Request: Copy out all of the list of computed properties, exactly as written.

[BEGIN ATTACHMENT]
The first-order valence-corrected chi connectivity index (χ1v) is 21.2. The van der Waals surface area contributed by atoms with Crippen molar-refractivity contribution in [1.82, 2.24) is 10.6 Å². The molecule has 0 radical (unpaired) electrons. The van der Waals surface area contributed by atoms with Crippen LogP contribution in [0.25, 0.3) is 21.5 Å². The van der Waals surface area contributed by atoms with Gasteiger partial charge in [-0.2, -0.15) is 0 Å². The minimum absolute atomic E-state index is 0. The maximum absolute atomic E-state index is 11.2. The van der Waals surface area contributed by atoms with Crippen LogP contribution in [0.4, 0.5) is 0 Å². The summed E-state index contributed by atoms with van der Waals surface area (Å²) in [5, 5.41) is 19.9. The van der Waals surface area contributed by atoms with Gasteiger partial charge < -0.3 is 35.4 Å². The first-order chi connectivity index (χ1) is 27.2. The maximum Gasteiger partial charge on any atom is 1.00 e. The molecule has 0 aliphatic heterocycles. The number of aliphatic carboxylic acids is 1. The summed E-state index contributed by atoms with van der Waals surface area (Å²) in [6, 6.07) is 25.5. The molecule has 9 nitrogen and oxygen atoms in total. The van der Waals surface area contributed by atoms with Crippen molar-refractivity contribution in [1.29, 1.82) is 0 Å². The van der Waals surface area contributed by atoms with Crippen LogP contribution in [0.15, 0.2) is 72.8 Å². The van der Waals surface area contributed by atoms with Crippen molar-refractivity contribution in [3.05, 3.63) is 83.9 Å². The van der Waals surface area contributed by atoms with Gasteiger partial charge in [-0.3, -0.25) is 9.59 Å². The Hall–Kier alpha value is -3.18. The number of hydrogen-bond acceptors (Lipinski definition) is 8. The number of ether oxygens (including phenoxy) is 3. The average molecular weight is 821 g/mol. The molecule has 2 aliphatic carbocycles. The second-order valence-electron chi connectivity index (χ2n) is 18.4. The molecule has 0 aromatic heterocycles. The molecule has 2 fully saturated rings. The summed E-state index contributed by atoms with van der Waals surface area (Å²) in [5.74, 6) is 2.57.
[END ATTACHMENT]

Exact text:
The first-order valence-corrected chi connectivity index (χ1v) is 21.2. The van der Waals surface area contributed by atoms with Crippen molar-refractivity contribution in [1.82, 2.24) is 10.6 Å². The molecule has 0 radical (unpaired) electrons. The van der Waals surface area contributed by atoms with Crippen LogP contribution in [0.25, 0.3) is 21.5 Å². The van der Waals surface area contributed by atoms with Gasteiger partial charge in [-0.2, -0.15) is 0 Å². The minimum absolute atomic E-state index is 0. The maximum absolute atomic E-state index is 11.2. The van der Waals surface area contributed by atoms with Crippen LogP contribution in [0.4, 0.5) is 0 Å². The summed E-state index contributed by atoms with van der Waals surface area (Å²) in [5, 5.41) is 19.9. The van der Waals surface area contributed by atoms with Gasteiger partial charge < -0.3 is 35.4 Å². The first-order chi connectivity index (χ1) is 27.2. The maximum Gasteiger partial charge on any atom is 1.00 e. The molecule has 0 aliphatic heterocycles. The number of aliphatic carboxylic acids is 1. The summed E-state index contributed by atoms with van der Waals surface area (Å²) in [6, 6.07) is 25.5. The molecule has 9 nitrogen and oxygen atoms in total. The van der Waals surface area contributed by atoms with Crippen molar-refractivity contribution in [1.29, 1.82) is 0 Å². The van der Waals surface area contributed by atoms with Crippen LogP contribution in [0.15, 0.2) is 72.8 Å². The van der Waals surface area contributed by atoms with Crippen molar-refractivity contribution in [3.05, 3.63) is 83.9 Å². The van der Waals surface area contributed by atoms with Gasteiger partial charge in [-0.3, -0.25) is 9.59 Å². The Hall–Kier alpha value is -3.18. The number of hydrogen-bond acceptors (Lipinski definition) is 8. The number of ether oxygens (including phenoxy) is 3. The average molecular weight is 821 g/mol. The molecule has 2 aliphatic carbocycles. The second-order valence-electron chi connectivity index (χ2n) is 18.4. The molecule has 0 aromatic heterocycles. The molecule has 2 fully saturated rings. The summed E-state index contributed by atoms with van der Waals surface area (Å²) in [5.74, 6) is 2.57.